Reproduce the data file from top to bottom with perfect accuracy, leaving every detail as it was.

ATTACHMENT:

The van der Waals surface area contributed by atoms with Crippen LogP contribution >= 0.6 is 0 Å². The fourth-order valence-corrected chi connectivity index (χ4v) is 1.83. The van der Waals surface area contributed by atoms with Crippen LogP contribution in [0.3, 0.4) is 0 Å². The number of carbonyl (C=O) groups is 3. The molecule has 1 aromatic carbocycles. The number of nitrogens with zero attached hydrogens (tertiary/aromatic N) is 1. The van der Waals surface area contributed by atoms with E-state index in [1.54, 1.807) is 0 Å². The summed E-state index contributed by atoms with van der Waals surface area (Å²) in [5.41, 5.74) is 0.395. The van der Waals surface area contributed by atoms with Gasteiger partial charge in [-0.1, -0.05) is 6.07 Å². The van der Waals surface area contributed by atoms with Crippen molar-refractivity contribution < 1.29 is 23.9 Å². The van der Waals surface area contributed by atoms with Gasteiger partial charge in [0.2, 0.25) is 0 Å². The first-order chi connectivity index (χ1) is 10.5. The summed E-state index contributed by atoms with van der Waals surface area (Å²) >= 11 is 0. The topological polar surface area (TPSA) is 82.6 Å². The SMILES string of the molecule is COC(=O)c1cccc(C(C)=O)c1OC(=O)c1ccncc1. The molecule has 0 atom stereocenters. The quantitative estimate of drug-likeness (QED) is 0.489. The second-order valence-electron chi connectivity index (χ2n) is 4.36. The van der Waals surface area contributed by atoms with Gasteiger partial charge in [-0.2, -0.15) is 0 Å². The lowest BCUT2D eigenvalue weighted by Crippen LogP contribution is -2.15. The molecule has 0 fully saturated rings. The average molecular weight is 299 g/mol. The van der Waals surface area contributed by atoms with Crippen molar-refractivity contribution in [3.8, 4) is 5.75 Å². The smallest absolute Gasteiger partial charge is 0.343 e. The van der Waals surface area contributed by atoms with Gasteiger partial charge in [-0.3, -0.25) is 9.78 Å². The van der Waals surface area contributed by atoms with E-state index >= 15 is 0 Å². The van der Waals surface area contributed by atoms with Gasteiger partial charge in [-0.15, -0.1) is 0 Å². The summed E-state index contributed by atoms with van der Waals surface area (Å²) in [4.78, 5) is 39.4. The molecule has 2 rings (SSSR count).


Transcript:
The van der Waals surface area contributed by atoms with Crippen LogP contribution >= 0.6 is 0 Å². The fourth-order valence-corrected chi connectivity index (χ4v) is 1.83. The van der Waals surface area contributed by atoms with Crippen LogP contribution in [0.3, 0.4) is 0 Å². The number of carbonyl (C=O) groups is 3. The molecule has 1 aromatic carbocycles. The number of nitrogens with zero attached hydrogens (tertiary/aromatic N) is 1. The van der Waals surface area contributed by atoms with E-state index in [1.54, 1.807) is 0 Å². The summed E-state index contributed by atoms with van der Waals surface area (Å²) in [5.41, 5.74) is 0.395. The van der Waals surface area contributed by atoms with Gasteiger partial charge in [-0.1, -0.05) is 6.07 Å². The van der Waals surface area contributed by atoms with Crippen molar-refractivity contribution < 1.29 is 23.9 Å². The van der Waals surface area contributed by atoms with Gasteiger partial charge in [0.2, 0.25) is 0 Å². The first-order chi connectivity index (χ1) is 10.5. The summed E-state index contributed by atoms with van der Waals surface area (Å²) >= 11 is 0. The topological polar surface area (TPSA) is 82.6 Å². The SMILES string of the molecule is COC(=O)c1cccc(C(C)=O)c1OC(=O)c1ccncc1. The molecule has 0 atom stereocenters. The quantitative estimate of drug-likeness (QED) is 0.489. The second-order valence-electron chi connectivity index (χ2n) is 4.36. The van der Waals surface area contributed by atoms with Gasteiger partial charge in [-0.2, -0.15) is 0 Å². The lowest BCUT2D eigenvalue weighted by Crippen LogP contribution is -2.15. The molecule has 0 fully saturated rings. The average molecular weight is 299 g/mol. The van der Waals surface area contributed by atoms with Crippen molar-refractivity contribution in [3.8, 4) is 5.75 Å². The smallest absolute Gasteiger partial charge is 0.343 e. The van der Waals surface area contributed by atoms with Gasteiger partial charge in [-0.3, -0.25) is 9.78 Å². The van der Waals surface area contributed by atoms with E-state index >= 15 is 0 Å². The van der Waals surface area contributed by atoms with Gasteiger partial charge in [-0.15, -0.1) is 0 Å². The summed E-state index contributed by atoms with van der Waals surface area (Å²) in [4.78, 5) is 39.4. The molecule has 2 rings (SSSR count).